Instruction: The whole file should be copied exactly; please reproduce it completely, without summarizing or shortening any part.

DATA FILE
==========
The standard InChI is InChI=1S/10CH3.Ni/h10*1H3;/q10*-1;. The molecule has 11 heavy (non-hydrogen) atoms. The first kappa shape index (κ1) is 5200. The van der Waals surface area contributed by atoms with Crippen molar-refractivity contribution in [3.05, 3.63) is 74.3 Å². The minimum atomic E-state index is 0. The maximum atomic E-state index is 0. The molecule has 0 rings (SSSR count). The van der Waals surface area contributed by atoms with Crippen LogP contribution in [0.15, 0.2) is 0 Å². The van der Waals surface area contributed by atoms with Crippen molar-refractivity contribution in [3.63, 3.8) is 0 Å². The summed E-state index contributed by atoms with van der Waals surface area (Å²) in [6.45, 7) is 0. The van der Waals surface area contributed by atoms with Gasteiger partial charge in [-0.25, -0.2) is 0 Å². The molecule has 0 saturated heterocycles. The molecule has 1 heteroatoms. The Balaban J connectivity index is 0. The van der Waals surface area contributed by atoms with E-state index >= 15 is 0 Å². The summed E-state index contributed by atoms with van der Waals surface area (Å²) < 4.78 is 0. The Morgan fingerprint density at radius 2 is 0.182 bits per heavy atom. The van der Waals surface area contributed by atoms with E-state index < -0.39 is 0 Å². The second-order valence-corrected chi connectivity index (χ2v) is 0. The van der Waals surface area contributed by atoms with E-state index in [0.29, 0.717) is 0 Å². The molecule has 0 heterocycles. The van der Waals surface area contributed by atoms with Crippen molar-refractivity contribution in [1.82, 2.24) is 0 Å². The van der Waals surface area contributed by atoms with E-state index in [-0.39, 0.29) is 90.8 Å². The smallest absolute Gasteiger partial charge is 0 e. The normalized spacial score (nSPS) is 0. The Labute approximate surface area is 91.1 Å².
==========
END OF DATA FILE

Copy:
The standard InChI is InChI=1S/10CH3.Ni/h10*1H3;/q10*-1;. The molecule has 11 heavy (non-hydrogen) atoms. The first kappa shape index (κ1) is 5200. The van der Waals surface area contributed by atoms with Crippen molar-refractivity contribution in [3.05, 3.63) is 74.3 Å². The minimum atomic E-state index is 0. The maximum atomic E-state index is 0. The molecule has 0 rings (SSSR count). The van der Waals surface area contributed by atoms with Crippen LogP contribution in [0.15, 0.2) is 0 Å². The van der Waals surface area contributed by atoms with Crippen molar-refractivity contribution in [3.63, 3.8) is 0 Å². The summed E-state index contributed by atoms with van der Waals surface area (Å²) in [6.45, 7) is 0. The van der Waals surface area contributed by atoms with Gasteiger partial charge in [-0.25, -0.2) is 0 Å². The molecule has 0 saturated heterocycles. The molecule has 1 heteroatoms. The Balaban J connectivity index is 0. The van der Waals surface area contributed by atoms with E-state index >= 15 is 0 Å². The summed E-state index contributed by atoms with van der Waals surface area (Å²) < 4.78 is 0. The Morgan fingerprint density at radius 2 is 0.182 bits per heavy atom. The van der Waals surface area contributed by atoms with E-state index < -0.39 is 0 Å². The second-order valence-corrected chi connectivity index (χ2v) is 0. The van der Waals surface area contributed by atoms with E-state index in [0.29, 0.717) is 0 Å². The molecule has 0 heterocycles. The van der Waals surface area contributed by atoms with Crippen molar-refractivity contribution in [1.82, 2.24) is 0 Å². The van der Waals surface area contributed by atoms with E-state index in [-0.39, 0.29) is 90.8 Å². The smallest absolute Gasteiger partial charge is 0 e. The normalized spacial score (nSPS) is 0. The Labute approximate surface area is 91.1 Å².